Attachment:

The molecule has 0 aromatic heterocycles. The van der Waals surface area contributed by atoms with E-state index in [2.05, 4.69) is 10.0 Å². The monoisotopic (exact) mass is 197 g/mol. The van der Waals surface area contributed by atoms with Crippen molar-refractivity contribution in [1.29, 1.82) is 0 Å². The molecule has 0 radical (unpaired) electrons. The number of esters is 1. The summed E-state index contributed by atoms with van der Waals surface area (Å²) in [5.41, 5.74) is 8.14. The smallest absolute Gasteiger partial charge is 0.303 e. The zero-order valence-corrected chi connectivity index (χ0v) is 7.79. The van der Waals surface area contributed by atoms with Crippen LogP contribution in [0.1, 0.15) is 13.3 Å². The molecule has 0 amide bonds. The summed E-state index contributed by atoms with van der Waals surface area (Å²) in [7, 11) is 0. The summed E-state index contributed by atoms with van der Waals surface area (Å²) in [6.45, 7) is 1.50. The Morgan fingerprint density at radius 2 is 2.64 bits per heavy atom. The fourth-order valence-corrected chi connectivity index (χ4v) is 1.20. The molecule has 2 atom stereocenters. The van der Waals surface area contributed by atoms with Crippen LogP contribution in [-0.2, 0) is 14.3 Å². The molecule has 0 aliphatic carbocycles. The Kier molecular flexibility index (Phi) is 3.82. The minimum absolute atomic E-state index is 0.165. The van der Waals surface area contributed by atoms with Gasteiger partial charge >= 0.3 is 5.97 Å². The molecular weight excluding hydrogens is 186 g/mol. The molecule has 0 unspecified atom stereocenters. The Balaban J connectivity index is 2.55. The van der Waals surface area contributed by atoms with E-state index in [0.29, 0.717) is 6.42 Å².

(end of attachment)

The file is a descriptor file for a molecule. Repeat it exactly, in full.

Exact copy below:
The molecule has 0 aromatic heterocycles. The van der Waals surface area contributed by atoms with E-state index in [2.05, 4.69) is 10.0 Å². The monoisotopic (exact) mass is 197 g/mol. The van der Waals surface area contributed by atoms with Crippen molar-refractivity contribution in [1.29, 1.82) is 0 Å². The molecule has 0 radical (unpaired) electrons. The number of esters is 1. The summed E-state index contributed by atoms with van der Waals surface area (Å²) in [5.41, 5.74) is 8.14. The smallest absolute Gasteiger partial charge is 0.303 e. The zero-order valence-corrected chi connectivity index (χ0v) is 7.79. The van der Waals surface area contributed by atoms with Crippen LogP contribution in [0.1, 0.15) is 13.3 Å². The molecule has 0 amide bonds. The summed E-state index contributed by atoms with van der Waals surface area (Å²) in [7, 11) is 0. The summed E-state index contributed by atoms with van der Waals surface area (Å²) in [6.45, 7) is 1.50. The Morgan fingerprint density at radius 2 is 2.64 bits per heavy atom. The fourth-order valence-corrected chi connectivity index (χ4v) is 1.20. The molecule has 2 atom stereocenters. The van der Waals surface area contributed by atoms with Crippen LogP contribution in [-0.2, 0) is 14.3 Å². The molecule has 0 aliphatic carbocycles. The Kier molecular flexibility index (Phi) is 3.82. The minimum absolute atomic E-state index is 0.165. The van der Waals surface area contributed by atoms with Gasteiger partial charge >= 0.3 is 5.97 Å². The molecular weight excluding hydrogens is 186 g/mol. The molecule has 0 unspecified atom stereocenters. The Balaban J connectivity index is 2.55. The van der Waals surface area contributed by atoms with E-state index in [0.29, 0.717) is 6.42 Å².